Date of Award


Degree Type


Degree Name

Doctor of Philosophy (PhD)

Graduate Group


First Advisor

Guthrie P. Ramsey


From the 1930s to the present, women have played instrumental and visible leadership roles in the remarkable growth of African American gospel music. Through both creative and entrepreneurial activities, these women paved the way for the expansion of an emotive sacred music expression from the worship practices of southern migrants to audiences around the world. This dissertation focuses on the work of three cultural trailblazers, Mahalia Jackson, Aretha Franklin, and Karen Clark Sheard, who stand out in the development of gospel music as virtuosic vocalists and pivotal figures whose sonic imprints can be heard both in sacred songs performed in churches and in American popular music. By deploying exceptional musicality, a deep understanding of African American Christianity, and an embrace of commercialism, the three singers have conserved and reworked musical elements derived from an African American heritage into a powerful performance rhetoric. By using musical mastery, they have forged paths for gospel music as a commercial phenomena and a vehicle to transform discourses of race, gender, class, and religion. At the same time, they have managed other duties and responsibilities in their families, in their communities, and in the music industry, thus demonstrating that “greatness” in gospel music is the outcome of extraordinary skills and various interwoven forms of labor.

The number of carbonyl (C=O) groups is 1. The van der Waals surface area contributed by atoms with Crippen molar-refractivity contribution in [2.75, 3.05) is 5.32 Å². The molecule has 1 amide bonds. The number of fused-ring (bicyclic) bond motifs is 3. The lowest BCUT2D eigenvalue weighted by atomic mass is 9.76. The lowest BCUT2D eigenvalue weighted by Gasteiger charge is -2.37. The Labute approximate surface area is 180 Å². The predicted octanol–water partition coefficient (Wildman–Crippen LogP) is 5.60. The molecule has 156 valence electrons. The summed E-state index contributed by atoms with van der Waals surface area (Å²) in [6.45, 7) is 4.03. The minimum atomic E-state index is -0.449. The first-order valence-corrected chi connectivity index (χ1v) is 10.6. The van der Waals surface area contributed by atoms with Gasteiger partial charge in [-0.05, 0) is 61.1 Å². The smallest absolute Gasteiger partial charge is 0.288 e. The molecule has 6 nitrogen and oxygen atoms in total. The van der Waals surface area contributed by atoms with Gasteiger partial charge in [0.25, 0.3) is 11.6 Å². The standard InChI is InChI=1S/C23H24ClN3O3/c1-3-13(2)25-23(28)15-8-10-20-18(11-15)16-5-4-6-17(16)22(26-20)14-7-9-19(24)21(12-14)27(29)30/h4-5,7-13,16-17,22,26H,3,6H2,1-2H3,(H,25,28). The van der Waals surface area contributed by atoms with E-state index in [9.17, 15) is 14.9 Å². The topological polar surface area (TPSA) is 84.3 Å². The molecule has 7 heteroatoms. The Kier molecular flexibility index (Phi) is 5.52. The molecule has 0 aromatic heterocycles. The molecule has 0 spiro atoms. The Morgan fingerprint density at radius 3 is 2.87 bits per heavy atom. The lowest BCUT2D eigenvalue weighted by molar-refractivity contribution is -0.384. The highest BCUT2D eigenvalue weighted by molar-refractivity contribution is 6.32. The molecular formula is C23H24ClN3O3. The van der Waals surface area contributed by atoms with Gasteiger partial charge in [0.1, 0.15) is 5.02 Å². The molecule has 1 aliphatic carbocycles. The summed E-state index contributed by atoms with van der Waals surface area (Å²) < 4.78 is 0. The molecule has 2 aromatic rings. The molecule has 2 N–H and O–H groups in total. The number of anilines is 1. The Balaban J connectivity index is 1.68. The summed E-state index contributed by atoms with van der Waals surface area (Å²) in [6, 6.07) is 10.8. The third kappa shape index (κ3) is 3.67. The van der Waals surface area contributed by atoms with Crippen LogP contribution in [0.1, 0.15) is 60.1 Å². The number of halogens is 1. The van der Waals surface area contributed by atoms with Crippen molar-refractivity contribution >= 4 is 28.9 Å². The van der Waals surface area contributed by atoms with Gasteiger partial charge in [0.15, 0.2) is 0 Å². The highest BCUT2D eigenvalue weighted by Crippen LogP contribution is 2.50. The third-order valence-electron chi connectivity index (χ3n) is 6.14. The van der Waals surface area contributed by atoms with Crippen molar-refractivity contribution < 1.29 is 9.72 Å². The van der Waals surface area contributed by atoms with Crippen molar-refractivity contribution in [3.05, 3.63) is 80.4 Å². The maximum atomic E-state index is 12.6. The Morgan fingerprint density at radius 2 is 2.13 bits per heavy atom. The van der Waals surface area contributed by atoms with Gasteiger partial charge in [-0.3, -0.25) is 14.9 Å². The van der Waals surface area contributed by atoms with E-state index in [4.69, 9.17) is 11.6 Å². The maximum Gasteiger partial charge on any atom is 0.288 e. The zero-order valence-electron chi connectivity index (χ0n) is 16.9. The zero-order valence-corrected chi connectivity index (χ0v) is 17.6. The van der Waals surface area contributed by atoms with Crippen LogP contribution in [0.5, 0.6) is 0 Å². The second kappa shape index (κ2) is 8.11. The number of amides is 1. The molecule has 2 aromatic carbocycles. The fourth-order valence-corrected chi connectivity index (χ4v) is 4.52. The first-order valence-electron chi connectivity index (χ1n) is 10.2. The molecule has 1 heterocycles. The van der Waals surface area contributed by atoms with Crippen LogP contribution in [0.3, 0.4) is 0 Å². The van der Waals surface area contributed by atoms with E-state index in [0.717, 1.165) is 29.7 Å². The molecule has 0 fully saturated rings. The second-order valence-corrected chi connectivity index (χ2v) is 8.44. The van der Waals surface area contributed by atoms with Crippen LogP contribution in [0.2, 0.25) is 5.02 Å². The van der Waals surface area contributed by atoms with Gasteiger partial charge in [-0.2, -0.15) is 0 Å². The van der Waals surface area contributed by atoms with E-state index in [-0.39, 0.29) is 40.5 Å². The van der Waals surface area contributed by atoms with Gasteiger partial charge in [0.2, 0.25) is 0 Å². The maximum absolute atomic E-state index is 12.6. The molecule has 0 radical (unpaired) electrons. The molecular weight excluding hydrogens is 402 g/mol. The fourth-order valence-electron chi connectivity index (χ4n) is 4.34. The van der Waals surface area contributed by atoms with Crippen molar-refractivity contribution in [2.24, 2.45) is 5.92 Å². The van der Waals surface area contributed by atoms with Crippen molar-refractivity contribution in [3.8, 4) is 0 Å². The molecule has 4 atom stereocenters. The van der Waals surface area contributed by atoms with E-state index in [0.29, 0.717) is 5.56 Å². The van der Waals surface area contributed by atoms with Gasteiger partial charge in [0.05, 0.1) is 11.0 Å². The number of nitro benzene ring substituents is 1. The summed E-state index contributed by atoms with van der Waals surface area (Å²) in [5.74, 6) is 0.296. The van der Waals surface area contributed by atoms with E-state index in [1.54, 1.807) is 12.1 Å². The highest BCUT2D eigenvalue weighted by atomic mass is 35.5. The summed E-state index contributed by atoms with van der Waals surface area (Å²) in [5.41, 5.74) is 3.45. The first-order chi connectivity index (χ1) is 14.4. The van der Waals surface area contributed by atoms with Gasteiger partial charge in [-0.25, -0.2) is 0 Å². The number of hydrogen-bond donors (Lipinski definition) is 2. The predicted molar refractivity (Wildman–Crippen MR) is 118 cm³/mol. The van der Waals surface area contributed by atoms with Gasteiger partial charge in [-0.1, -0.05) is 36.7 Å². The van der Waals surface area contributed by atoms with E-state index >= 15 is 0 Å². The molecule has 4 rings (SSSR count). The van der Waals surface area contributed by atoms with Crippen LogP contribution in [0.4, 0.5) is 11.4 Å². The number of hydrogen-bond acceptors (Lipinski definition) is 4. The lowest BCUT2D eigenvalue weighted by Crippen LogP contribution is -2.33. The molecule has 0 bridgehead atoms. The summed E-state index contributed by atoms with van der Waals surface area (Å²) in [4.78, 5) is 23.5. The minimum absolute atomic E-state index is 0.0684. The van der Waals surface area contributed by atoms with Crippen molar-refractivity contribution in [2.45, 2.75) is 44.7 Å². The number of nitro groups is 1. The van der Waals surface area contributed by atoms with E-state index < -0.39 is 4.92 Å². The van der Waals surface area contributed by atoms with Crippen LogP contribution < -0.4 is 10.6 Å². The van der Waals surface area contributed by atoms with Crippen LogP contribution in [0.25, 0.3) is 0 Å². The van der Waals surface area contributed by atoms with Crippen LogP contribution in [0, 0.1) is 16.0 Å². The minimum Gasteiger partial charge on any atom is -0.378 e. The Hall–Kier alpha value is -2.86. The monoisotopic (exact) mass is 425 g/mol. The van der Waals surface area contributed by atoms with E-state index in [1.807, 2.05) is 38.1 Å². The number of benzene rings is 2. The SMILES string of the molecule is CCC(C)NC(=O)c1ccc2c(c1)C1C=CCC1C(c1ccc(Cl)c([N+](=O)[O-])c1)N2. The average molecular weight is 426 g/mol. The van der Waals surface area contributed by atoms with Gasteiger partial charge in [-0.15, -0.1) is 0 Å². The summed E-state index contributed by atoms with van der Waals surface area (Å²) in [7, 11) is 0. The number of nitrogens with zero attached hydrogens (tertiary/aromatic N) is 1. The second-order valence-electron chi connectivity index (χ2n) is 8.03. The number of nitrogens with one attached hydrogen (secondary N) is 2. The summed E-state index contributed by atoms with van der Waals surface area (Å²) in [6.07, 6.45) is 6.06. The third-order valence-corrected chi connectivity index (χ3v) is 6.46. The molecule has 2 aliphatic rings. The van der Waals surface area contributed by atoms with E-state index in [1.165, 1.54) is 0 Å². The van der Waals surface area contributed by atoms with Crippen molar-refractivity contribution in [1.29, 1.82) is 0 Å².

Through the study of the musical lives of Jackson, Franklin, and Clark Sheard from an intergenerational perspective, this dissertation posits that they participate in making a feminist music culture that prioritizes spiritual authenticity and the commercialization of musical knowledge as a counter-hegemonic practice. Thus, their contributions should be first viewed as “cultural work,” a form of African American women’s activism that consciously advances a female musical perspective in the service of community furtherance. In broad terms, this exploration of women’s gospel music legacies elucidates the cultural, spiritual, and commercial processes that have shaped African American sacred music practices, and as such, it provides new insights into a creative domain which has produced the most influential vocal idiom in American popular music.

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